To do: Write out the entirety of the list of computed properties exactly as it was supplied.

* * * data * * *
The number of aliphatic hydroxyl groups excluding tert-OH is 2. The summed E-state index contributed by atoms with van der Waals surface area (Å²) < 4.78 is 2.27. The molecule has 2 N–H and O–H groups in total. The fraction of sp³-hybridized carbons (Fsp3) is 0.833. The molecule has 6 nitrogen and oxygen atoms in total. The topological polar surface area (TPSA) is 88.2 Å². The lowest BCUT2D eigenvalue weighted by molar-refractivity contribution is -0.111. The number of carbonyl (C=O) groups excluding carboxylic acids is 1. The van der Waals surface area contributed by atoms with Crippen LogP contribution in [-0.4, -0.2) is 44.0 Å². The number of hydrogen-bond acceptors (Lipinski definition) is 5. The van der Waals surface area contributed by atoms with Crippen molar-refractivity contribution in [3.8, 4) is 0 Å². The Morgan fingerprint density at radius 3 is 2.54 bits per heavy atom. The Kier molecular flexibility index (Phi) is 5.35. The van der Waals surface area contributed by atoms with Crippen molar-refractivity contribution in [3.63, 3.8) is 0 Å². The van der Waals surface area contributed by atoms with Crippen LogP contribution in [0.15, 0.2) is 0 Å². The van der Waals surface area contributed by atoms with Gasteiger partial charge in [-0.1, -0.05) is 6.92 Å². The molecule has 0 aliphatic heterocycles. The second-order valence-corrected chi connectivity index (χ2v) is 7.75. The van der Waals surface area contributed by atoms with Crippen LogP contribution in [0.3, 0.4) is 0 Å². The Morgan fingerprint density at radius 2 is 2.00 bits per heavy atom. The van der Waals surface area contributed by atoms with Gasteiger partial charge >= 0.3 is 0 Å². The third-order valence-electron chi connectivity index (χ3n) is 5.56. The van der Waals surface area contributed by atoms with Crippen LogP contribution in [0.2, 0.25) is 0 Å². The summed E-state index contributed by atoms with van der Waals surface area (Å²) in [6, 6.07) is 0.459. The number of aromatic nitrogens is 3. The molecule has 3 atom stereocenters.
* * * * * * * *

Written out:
The number of aliphatic hydroxyl groups excluding tert-OH is 2. The summed E-state index contributed by atoms with van der Waals surface area (Å²) < 4.78 is 2.27. The molecule has 2 N–H and O–H groups in total. The fraction of sp³-hybridized carbons (Fsp3) is 0.833. The molecule has 6 nitrogen and oxygen atoms in total. The topological polar surface area (TPSA) is 88.2 Å². The lowest BCUT2D eigenvalue weighted by molar-refractivity contribution is -0.111. The number of carbonyl (C=O) groups excluding carboxylic acids is 1. The van der Waals surface area contributed by atoms with Crippen LogP contribution in [-0.4, -0.2) is 44.0 Å². The number of hydrogen-bond acceptors (Lipinski definition) is 5. The van der Waals surface area contributed by atoms with Crippen molar-refractivity contribution in [3.8, 4) is 0 Å². The Morgan fingerprint density at radius 3 is 2.54 bits per heavy atom. The Kier molecular flexibility index (Phi) is 5.35. The van der Waals surface area contributed by atoms with Crippen molar-refractivity contribution in [3.63, 3.8) is 0 Å². The van der Waals surface area contributed by atoms with Crippen LogP contribution in [0.15, 0.2) is 0 Å². The van der Waals surface area contributed by atoms with Gasteiger partial charge in [-0.1, -0.05) is 6.92 Å². The molecule has 0 aliphatic heterocycles. The second-order valence-corrected chi connectivity index (χ2v) is 7.75. The van der Waals surface area contributed by atoms with Crippen LogP contribution in [0.3, 0.4) is 0 Å². The Morgan fingerprint density at radius 2 is 2.00 bits per heavy atom. The van der Waals surface area contributed by atoms with Gasteiger partial charge >= 0.3 is 0 Å². The third-order valence-electron chi connectivity index (χ3n) is 5.56. The van der Waals surface area contributed by atoms with Crippen LogP contribution in [0.2, 0.25) is 0 Å². The summed E-state index contributed by atoms with van der Waals surface area (Å²) in [6, 6.07) is 0.459. The number of aromatic nitrogens is 3. The molecule has 3 atom stereocenters.